How helpful the knowledge of these things should prove in the lives of those who truly desire to live pleasing to God! To think that we were chosen in Christ before the foundation of the world! To think that God has fully accepted us in His beloved Son! To think that He has already—and eternally—united us with Christ! To think that our oneness with Christ has also made us one with one another! To think that God has given us a place at His right hand in Christ—a position we may now occupy by faith! To think that He deals with us as fullgrown sons, on the basis of grace, rather than law! To think that He has blessed us with all spiritual blessings in the heavenlies in Christ—blessings we may now appropriate by faith! What could serve as a greater incentive to “walk worthy of the Lord” than the knowledge of these things?

We do not mean to imply that a mere intellectual knowledge of these facts will afford us any help to live truly spiritual lives, any more than mere intellectual knowledge could save us. It must be a knowledge based on faith in the Word of God, in-wrought by the Spirit, Who wrote the Word.

We must not forget, to begin with, that the Body of Christ, the new creation, is formed of believing Jews and Gentiles by the work of the Spirit:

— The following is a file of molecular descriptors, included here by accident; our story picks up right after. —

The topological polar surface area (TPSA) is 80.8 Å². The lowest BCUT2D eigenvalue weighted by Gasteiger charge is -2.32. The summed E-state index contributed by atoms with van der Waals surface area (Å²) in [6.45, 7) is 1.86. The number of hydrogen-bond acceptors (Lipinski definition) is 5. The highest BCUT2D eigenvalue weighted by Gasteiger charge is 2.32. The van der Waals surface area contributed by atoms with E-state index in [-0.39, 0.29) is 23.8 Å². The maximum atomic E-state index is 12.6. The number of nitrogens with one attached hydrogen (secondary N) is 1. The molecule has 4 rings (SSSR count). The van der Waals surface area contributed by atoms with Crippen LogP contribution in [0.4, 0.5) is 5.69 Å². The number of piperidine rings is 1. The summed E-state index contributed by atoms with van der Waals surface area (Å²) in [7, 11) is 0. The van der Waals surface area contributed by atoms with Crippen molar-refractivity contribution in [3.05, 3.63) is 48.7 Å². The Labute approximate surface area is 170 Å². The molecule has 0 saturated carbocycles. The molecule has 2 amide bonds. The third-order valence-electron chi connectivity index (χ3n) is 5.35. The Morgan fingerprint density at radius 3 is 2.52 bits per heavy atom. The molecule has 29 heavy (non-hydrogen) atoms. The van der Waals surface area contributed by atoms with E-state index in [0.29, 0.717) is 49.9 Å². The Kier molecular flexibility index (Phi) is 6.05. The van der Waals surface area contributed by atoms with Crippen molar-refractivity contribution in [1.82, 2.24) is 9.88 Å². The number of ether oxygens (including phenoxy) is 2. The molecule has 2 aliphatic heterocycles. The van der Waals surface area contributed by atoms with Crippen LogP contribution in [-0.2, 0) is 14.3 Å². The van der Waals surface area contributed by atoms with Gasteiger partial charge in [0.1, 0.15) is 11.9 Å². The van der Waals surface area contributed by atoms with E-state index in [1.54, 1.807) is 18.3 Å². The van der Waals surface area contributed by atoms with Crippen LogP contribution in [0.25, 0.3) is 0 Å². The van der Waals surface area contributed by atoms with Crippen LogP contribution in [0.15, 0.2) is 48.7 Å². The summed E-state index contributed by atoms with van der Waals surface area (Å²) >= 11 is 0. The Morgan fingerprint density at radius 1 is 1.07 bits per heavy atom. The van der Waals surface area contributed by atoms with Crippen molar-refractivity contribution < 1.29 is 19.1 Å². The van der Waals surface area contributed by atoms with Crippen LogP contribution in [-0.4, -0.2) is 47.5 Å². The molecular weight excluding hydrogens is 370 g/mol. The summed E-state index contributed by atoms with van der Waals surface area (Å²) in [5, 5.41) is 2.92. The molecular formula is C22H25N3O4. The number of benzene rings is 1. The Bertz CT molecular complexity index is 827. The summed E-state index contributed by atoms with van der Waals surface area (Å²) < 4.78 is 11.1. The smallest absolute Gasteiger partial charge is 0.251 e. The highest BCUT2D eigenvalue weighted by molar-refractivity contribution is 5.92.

“For by one Spirit are we all baptized into one body, whether we be Jews or Gentiles…” (I Cor. 12:13).

Furthermore, we can understand and enjoy the glorious truths concerning our position in Christ only by faith, as the Spirit opens our eyes to understand the Scriptures. This is why the apostle prays so earnestly:

“That the God of our Lord Jesus Christ, the Father of glory, may give unto you the spirit of wisdom and revelation in the knowledge of Him:

“The eyes of your understanding being enlightened; that ye may know what is the hope of His calling, and what the riches of the glory of His inheritance in the saints,

“And what is the exceeding greatness of His power to us-ward who believe…” (Eph. 1:17-19).

Surely the apostle speaks here of “knowing” these things experientially, not merely intellectually. Thus we must ever look to God to make these truths real to us by His Spirit, that the knowledge of faith may become the knowledge of blessed experience.


  1. Not “was made.”
  2. I.e., declared to be of God. Essentially “all things” necessary to salvation were always “of God,” but this was not yet revealed to be so. Under the Old Covenant and right on through until Paul, men were always instructed to do something to find acceptance with God. Now God declares that He Himself has accomplished all that is necessary and offers salvation “to him that worketh not, but believeth” (Rom. 4:5).
  3. The terms “adoption of sons” and “adoption of children” (Gr., Huiothesia) in these passages should have been rendered “placing as sons.” The word Huiothesia alludes to the ceremony by which the lad, having come to years, was officially declared to be a fullgrown son.
  4. The words “in love” probably belong to the next verse. There is no punctuation to determine this in the original.